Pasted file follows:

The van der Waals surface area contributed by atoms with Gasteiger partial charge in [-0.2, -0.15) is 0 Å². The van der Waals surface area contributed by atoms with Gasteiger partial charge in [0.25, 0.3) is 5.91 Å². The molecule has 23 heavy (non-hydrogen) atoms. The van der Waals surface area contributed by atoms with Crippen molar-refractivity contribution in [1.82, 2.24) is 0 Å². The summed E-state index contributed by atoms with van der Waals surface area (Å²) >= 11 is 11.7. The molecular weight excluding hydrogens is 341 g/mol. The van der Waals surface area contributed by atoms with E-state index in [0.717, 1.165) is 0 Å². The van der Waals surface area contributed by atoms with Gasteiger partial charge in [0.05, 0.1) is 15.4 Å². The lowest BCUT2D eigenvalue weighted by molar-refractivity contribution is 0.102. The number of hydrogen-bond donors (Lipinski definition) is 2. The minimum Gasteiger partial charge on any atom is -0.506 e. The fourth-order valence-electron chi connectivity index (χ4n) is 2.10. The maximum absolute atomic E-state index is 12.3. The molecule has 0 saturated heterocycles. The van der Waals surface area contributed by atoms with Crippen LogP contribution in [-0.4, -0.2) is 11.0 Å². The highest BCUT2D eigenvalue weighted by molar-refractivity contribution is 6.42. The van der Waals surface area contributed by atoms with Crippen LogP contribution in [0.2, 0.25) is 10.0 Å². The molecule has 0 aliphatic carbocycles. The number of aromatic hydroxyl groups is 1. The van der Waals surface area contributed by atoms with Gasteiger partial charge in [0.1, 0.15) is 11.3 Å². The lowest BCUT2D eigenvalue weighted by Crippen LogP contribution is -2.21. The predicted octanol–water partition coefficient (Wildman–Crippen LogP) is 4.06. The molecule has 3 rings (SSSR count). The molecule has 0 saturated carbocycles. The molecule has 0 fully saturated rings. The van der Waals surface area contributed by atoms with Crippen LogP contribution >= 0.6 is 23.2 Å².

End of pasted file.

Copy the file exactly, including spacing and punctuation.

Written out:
The van der Waals surface area contributed by atoms with Gasteiger partial charge in [-0.2, -0.15) is 0 Å². The van der Waals surface area contributed by atoms with Gasteiger partial charge in [0.25, 0.3) is 5.91 Å². The molecule has 23 heavy (non-hydrogen) atoms. The van der Waals surface area contributed by atoms with Crippen molar-refractivity contribution in [1.82, 2.24) is 0 Å². The summed E-state index contributed by atoms with van der Waals surface area (Å²) >= 11 is 11.7. The molecular weight excluding hydrogens is 341 g/mol. The van der Waals surface area contributed by atoms with E-state index in [0.717, 1.165) is 0 Å². The van der Waals surface area contributed by atoms with Gasteiger partial charge in [0.05, 0.1) is 15.4 Å². The lowest BCUT2D eigenvalue weighted by molar-refractivity contribution is 0.102. The number of hydrogen-bond donors (Lipinski definition) is 2. The minimum Gasteiger partial charge on any atom is -0.506 e. The fourth-order valence-electron chi connectivity index (χ4n) is 2.10. The maximum absolute atomic E-state index is 12.3. The molecule has 0 saturated heterocycles. The van der Waals surface area contributed by atoms with Crippen LogP contribution in [-0.4, -0.2) is 11.0 Å². The highest BCUT2D eigenvalue weighted by molar-refractivity contribution is 6.42. The van der Waals surface area contributed by atoms with Crippen LogP contribution in [0.2, 0.25) is 10.0 Å². The molecule has 0 aliphatic carbocycles. The number of aromatic hydroxyl groups is 1. The van der Waals surface area contributed by atoms with Gasteiger partial charge in [0.1, 0.15) is 11.3 Å². The lowest BCUT2D eigenvalue weighted by Crippen LogP contribution is -2.21. The predicted octanol–water partition coefficient (Wildman–Crippen LogP) is 4.06. The molecule has 3 rings (SSSR count). The molecule has 0 saturated carbocycles. The molecule has 0 fully saturated rings. The van der Waals surface area contributed by atoms with Crippen LogP contribution >= 0.6 is 23.2 Å².